The univariable and multivariable OR revealing relationships between the use of eye care and various individual and sociodemographic indicators is presented in table 2. Multivariable analysis was performed on outcome variables of participants who did or did not receive an eye examination within 1 year. Age had positive correlation with eye care utilisation, and women were seen more than men. Household income (highest quintile) and education level (university or higher) were associated with increased eye care utilisation (table 2). The subjects living in urban areas were more likely to utilise eye care than those living in rural areas. Participants with hypertension or diabetes mellitus were more likely to visit ophthalmologists than those without the comorbidities. Aabnormal alcohol use and smoking did not have a significant association with eye care utilisation.
Trend in each sociodemographic factor
Figure 1 delineates the trend of each variable from 2008 to 2012. The elderly (≥60 years of age) were not only more likely to seek eye care, but also the percentage of those who received an eye examination increased throughout the period. In contrast, there was a decreasing or at most a consistent trend in other age groups (30–59), notably between 2009 and 2010. Females were more likely to utilise eye care than males and the trend was generally increasing for females, whereas a sharp decline was noted between 2009 and 2010, and between 2011 and 2012, for males. As for the household income, there was a steep increase for those in the lowest quintile group and the 2nd–4th quintile group, despite a decreasing trend in the highest quintile group, especially between 2009 and 2010. Those with the highest education attained at the elementary school level showed an increasing tendency to utilise eye care between 2008 and 2009, but it decreased rapidly between 2009 and 2010. Those without a spouse were less likely to visit an eye clinic between 2008 and 2009. People living in the urban area were more likely to visit ophthalmologists, compared with people living in the rural area. Males aged between 30 and 59 years were categorised as the weak group, and when this group was compared with the other participants, not only were they less likely to utilise eye care, but there was a steep decline between 2009 and 2010, and between 2011 and 2012, which consequently led to a slowing down of the generally increasing tendency of eye care utilisation in the Korean population (figure 2). The screening rate for males between the ages of 30 and 39 gradually decreased over time.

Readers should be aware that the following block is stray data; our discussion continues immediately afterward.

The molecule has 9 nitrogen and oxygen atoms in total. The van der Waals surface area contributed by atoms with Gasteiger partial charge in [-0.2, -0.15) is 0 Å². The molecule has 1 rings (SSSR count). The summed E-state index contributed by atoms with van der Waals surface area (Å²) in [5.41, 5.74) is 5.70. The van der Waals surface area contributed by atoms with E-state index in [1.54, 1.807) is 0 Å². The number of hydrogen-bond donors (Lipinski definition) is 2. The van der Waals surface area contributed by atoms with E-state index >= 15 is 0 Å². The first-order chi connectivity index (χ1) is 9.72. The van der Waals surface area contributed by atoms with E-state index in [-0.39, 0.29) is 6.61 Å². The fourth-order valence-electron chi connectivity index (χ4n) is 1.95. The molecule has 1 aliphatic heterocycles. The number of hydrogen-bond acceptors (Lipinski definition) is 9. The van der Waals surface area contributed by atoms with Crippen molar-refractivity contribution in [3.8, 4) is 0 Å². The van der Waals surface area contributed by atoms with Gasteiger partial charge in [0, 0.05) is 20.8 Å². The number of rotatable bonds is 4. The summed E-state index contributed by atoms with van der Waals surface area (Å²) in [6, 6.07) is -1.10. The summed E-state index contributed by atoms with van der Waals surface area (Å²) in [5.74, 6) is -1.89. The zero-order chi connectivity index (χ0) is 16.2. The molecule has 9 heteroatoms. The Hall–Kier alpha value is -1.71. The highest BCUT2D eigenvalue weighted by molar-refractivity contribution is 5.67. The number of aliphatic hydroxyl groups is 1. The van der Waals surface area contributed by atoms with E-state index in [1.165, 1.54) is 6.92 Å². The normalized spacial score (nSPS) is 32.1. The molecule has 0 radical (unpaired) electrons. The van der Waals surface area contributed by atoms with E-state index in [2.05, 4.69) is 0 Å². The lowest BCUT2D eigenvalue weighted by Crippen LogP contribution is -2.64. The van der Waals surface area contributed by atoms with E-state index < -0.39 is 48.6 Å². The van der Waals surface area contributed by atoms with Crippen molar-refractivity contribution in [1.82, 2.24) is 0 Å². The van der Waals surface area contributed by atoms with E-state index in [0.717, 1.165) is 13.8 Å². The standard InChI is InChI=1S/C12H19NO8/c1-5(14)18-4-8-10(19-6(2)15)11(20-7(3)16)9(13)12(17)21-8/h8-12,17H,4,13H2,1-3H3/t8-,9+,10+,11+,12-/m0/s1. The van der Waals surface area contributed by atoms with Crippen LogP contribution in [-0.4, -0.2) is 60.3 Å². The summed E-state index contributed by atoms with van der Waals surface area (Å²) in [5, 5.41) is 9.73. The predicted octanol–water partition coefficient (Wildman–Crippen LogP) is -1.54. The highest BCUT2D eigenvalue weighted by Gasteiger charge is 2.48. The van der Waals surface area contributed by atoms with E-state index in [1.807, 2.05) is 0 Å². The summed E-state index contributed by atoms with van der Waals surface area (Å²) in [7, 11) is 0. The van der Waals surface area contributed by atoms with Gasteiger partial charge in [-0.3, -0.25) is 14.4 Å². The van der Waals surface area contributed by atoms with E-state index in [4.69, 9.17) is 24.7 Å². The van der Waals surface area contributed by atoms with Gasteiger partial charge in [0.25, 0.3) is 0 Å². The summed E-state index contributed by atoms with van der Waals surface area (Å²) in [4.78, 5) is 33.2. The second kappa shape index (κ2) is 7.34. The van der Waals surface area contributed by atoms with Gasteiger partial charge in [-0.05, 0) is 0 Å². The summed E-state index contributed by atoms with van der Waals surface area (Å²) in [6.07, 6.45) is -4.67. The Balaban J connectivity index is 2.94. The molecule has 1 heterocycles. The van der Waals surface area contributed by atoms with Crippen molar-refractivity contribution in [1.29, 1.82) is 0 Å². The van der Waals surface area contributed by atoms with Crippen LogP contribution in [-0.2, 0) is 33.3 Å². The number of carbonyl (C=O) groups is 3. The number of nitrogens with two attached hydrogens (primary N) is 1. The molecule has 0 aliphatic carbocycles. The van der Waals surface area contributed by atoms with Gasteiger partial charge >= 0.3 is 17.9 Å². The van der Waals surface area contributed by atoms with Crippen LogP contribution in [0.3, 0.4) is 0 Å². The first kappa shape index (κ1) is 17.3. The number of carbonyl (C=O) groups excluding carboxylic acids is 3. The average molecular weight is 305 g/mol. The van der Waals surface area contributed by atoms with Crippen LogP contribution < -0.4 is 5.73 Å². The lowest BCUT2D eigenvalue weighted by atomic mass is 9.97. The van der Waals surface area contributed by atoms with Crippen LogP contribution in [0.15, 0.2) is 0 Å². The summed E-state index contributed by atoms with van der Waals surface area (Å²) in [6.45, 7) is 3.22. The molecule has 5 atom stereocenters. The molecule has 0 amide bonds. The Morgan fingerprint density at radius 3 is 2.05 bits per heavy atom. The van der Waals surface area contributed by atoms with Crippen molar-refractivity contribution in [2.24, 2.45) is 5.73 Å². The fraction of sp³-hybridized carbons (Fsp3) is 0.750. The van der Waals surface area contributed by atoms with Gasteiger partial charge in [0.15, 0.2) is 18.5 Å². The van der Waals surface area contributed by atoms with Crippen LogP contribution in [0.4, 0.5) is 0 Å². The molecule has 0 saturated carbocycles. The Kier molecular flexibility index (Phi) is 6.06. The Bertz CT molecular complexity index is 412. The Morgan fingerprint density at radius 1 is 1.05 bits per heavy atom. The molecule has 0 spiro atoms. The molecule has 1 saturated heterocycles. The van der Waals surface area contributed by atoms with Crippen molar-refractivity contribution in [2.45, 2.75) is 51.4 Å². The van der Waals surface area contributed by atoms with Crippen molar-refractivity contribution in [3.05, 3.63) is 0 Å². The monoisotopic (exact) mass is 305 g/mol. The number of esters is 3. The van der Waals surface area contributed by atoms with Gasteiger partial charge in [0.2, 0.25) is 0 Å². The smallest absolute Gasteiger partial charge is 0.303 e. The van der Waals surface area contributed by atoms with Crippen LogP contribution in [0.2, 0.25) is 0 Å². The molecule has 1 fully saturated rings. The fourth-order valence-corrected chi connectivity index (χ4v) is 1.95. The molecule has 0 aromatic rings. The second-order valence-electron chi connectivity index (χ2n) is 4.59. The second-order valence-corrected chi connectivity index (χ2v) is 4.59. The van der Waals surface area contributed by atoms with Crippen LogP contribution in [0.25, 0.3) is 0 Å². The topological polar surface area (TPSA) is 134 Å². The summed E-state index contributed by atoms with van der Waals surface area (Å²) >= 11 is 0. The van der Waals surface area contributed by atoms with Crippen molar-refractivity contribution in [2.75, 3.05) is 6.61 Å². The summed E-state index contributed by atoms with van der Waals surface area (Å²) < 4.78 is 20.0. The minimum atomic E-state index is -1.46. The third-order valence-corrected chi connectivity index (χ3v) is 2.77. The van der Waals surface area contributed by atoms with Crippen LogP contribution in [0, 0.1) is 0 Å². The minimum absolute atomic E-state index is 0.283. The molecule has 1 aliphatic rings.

According to the guidelines on comprehensive eye examination published by the American Academy of Ophthalmology,18 a yearly examination is recommended for those over the age of 65 years. Patients with diabetes or risk factors for glaucoma should be seen every 2–4 years between the ages of 40 and 54 years and every 1–3 years between the ages of 55 and 64 years. However, despite such importance, less than one-third of the participants studied received eye care within the past year, and a quarter had never had an eye examination. Eye care utilisation was associated with age, female sex, household income, education level, residential area and comorbidities. Furthermore, this study unveiled a vulnerable group of the population: men aged between 30 and 59 years were less likely to utilise eye care after the financial crisis.
Sociodemographic factors and eye care
Studies on the association of sociodemographic factors and eye care utilisation have previously been conducted mostly in the USA. Zhang et al14 reported that age, educational level, income, insurance, sex, diabetes and ocular disease were associated with eye care. A study on American women found that age, education, region and race were associated with having an eye examination within the past 2 years.19 Age, sex, ability to speak English, education, insurance, having a usual place for care, having a regular provider of care, a greater number of comorbidities, visual impairment and lower vision-specific quality of life scores were associated with eye care utilisation in Latinos living in America.20 In a study of Americans aged over 65 years, race, visual impairment, education, age, diabetes and driving ability were associated with ophthalmological examination.21 Numerous other studies published elsewhere, including Canada22 and Australia,2 ,3 reported similar findings on the association of sociodemographic factors and eye care utilisation.